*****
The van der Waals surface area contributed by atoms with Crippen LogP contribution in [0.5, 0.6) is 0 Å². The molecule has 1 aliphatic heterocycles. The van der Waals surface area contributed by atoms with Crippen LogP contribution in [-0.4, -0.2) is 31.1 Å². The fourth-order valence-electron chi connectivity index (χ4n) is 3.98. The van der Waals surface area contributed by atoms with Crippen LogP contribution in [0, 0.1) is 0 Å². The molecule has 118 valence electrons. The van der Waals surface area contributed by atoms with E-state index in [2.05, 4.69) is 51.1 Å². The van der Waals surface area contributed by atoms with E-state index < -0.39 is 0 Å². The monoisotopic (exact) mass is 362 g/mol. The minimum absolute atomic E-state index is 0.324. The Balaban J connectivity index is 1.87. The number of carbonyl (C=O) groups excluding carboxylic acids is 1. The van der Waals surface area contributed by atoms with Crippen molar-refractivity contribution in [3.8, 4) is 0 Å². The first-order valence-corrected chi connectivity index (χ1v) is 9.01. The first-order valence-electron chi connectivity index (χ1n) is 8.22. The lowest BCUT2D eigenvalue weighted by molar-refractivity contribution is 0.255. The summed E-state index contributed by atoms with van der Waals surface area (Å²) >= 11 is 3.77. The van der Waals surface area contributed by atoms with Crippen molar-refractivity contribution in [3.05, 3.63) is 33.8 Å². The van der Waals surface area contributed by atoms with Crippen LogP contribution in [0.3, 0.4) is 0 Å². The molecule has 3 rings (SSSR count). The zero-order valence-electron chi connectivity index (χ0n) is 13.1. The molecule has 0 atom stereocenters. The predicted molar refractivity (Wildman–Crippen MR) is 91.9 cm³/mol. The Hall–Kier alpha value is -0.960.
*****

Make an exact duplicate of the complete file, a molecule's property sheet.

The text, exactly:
The van der Waals surface area contributed by atoms with Crippen LogP contribution in [0.5, 0.6) is 0 Å². The molecule has 1 aliphatic heterocycles. The van der Waals surface area contributed by atoms with Crippen LogP contribution in [-0.4, -0.2) is 31.1 Å². The fourth-order valence-electron chi connectivity index (χ4n) is 3.98. The van der Waals surface area contributed by atoms with Crippen LogP contribution in [0, 0.1) is 0 Å². The molecule has 118 valence electrons. The van der Waals surface area contributed by atoms with E-state index in [2.05, 4.69) is 51.1 Å². The van der Waals surface area contributed by atoms with E-state index < -0.39 is 0 Å². The monoisotopic (exact) mass is 362 g/mol. The minimum absolute atomic E-state index is 0.324. The Balaban J connectivity index is 1.87. The number of carbonyl (C=O) groups excluding carboxylic acids is 1. The van der Waals surface area contributed by atoms with Crippen molar-refractivity contribution in [3.8, 4) is 0 Å². The first-order valence-corrected chi connectivity index (χ1v) is 9.01. The first-order valence-electron chi connectivity index (χ1n) is 8.22. The lowest BCUT2D eigenvalue weighted by molar-refractivity contribution is 0.255. The summed E-state index contributed by atoms with van der Waals surface area (Å²) >= 11 is 3.77. The van der Waals surface area contributed by atoms with Crippen molar-refractivity contribution in [3.05, 3.63) is 33.8 Å². The van der Waals surface area contributed by atoms with Crippen LogP contribution in [0.3, 0.4) is 0 Å². The molecule has 3 rings (SSSR count). The zero-order valence-electron chi connectivity index (χ0n) is 13.1. The molecule has 0 atom stereocenters. The predicted molar refractivity (Wildman–Crippen MR) is 91.9 cm³/mol. The Hall–Kier alpha value is -0.960.